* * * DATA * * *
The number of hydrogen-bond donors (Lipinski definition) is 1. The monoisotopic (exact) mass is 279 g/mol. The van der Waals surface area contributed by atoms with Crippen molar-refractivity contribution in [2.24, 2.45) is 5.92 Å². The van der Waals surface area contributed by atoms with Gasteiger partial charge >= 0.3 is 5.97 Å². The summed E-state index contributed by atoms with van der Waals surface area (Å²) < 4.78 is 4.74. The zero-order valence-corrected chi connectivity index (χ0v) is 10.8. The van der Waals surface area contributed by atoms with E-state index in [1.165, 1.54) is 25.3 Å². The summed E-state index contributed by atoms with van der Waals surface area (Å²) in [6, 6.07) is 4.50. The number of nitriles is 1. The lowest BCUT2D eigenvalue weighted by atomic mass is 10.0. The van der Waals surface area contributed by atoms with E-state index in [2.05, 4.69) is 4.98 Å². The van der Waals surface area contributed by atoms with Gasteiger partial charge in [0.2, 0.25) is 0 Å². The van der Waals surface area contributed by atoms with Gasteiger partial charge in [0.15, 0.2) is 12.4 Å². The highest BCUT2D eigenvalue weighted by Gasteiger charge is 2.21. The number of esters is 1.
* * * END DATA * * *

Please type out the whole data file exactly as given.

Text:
The number of hydrogen-bond donors (Lipinski definition) is 1. The monoisotopic (exact) mass is 279 g/mol. The van der Waals surface area contributed by atoms with Crippen molar-refractivity contribution in [2.24, 2.45) is 5.92 Å². The van der Waals surface area contributed by atoms with Gasteiger partial charge >= 0.3 is 5.97 Å². The summed E-state index contributed by atoms with van der Waals surface area (Å²) < 4.78 is 4.74. The zero-order valence-corrected chi connectivity index (χ0v) is 10.8. The van der Waals surface area contributed by atoms with E-state index in [1.165, 1.54) is 25.3 Å². The summed E-state index contributed by atoms with van der Waals surface area (Å²) in [6, 6.07) is 4.50. The number of nitriles is 1. The lowest BCUT2D eigenvalue weighted by atomic mass is 10.0. The van der Waals surface area contributed by atoms with E-state index in [2.05, 4.69) is 4.98 Å². The van der Waals surface area contributed by atoms with Gasteiger partial charge in [0.2, 0.25) is 0 Å². The van der Waals surface area contributed by atoms with Gasteiger partial charge in [0.15, 0.2) is 12.4 Å². The highest BCUT2D eigenvalue weighted by Gasteiger charge is 2.21. The number of esters is 1.